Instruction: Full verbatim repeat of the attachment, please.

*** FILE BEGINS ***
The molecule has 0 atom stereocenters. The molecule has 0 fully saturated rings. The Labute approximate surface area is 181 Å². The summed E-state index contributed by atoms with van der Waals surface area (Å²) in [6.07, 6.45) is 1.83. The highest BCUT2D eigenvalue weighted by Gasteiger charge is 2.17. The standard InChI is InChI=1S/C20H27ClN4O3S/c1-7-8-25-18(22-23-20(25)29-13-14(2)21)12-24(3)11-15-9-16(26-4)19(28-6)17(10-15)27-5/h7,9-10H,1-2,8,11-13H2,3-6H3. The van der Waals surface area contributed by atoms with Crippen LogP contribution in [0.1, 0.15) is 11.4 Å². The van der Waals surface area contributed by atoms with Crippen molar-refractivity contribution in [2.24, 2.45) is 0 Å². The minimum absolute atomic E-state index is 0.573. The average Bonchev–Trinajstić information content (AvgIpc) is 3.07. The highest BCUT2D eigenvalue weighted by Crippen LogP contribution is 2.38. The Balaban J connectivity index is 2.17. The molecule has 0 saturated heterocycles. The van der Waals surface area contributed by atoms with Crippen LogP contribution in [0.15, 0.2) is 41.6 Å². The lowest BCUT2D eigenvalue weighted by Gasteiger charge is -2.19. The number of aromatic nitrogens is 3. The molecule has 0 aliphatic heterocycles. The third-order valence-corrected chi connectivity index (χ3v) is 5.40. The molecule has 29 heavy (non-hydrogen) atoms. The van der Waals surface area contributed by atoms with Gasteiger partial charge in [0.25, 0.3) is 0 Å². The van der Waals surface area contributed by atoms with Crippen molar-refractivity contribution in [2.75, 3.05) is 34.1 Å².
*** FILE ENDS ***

The molecule has 0 atom stereocenters. The molecule has 0 fully saturated rings. The Labute approximate surface area is 181 Å². The summed E-state index contributed by atoms with van der Waals surface area (Å²) in [6.07, 6.45) is 1.83. The highest BCUT2D eigenvalue weighted by Gasteiger charge is 2.17. The standard InChI is InChI=1S/C20H27ClN4O3S/c1-7-8-25-18(22-23-20(25)29-13-14(2)21)12-24(3)11-15-9-16(26-4)19(28-6)17(10-15)27-5/h7,9-10H,1-2,8,11-13H2,3-6H3. The van der Waals surface area contributed by atoms with Crippen LogP contribution in [0.1, 0.15) is 11.4 Å². The van der Waals surface area contributed by atoms with Crippen molar-refractivity contribution in [2.24, 2.45) is 0 Å². The minimum absolute atomic E-state index is 0.573. The average Bonchev–Trinajstić information content (AvgIpc) is 3.07. The highest BCUT2D eigenvalue weighted by Crippen LogP contribution is 2.38. The Balaban J connectivity index is 2.17. The molecule has 0 saturated heterocycles. The van der Waals surface area contributed by atoms with Crippen LogP contribution in [0.15, 0.2) is 41.6 Å². The lowest BCUT2D eigenvalue weighted by Gasteiger charge is -2.19. The number of aromatic nitrogens is 3. The molecule has 0 aliphatic heterocycles. The third-order valence-corrected chi connectivity index (χ3v) is 5.40. The molecule has 29 heavy (non-hydrogen) atoms. The van der Waals surface area contributed by atoms with Gasteiger partial charge in [0.25, 0.3) is 0 Å². The van der Waals surface area contributed by atoms with Crippen molar-refractivity contribution in [2.75, 3.05) is 34.1 Å².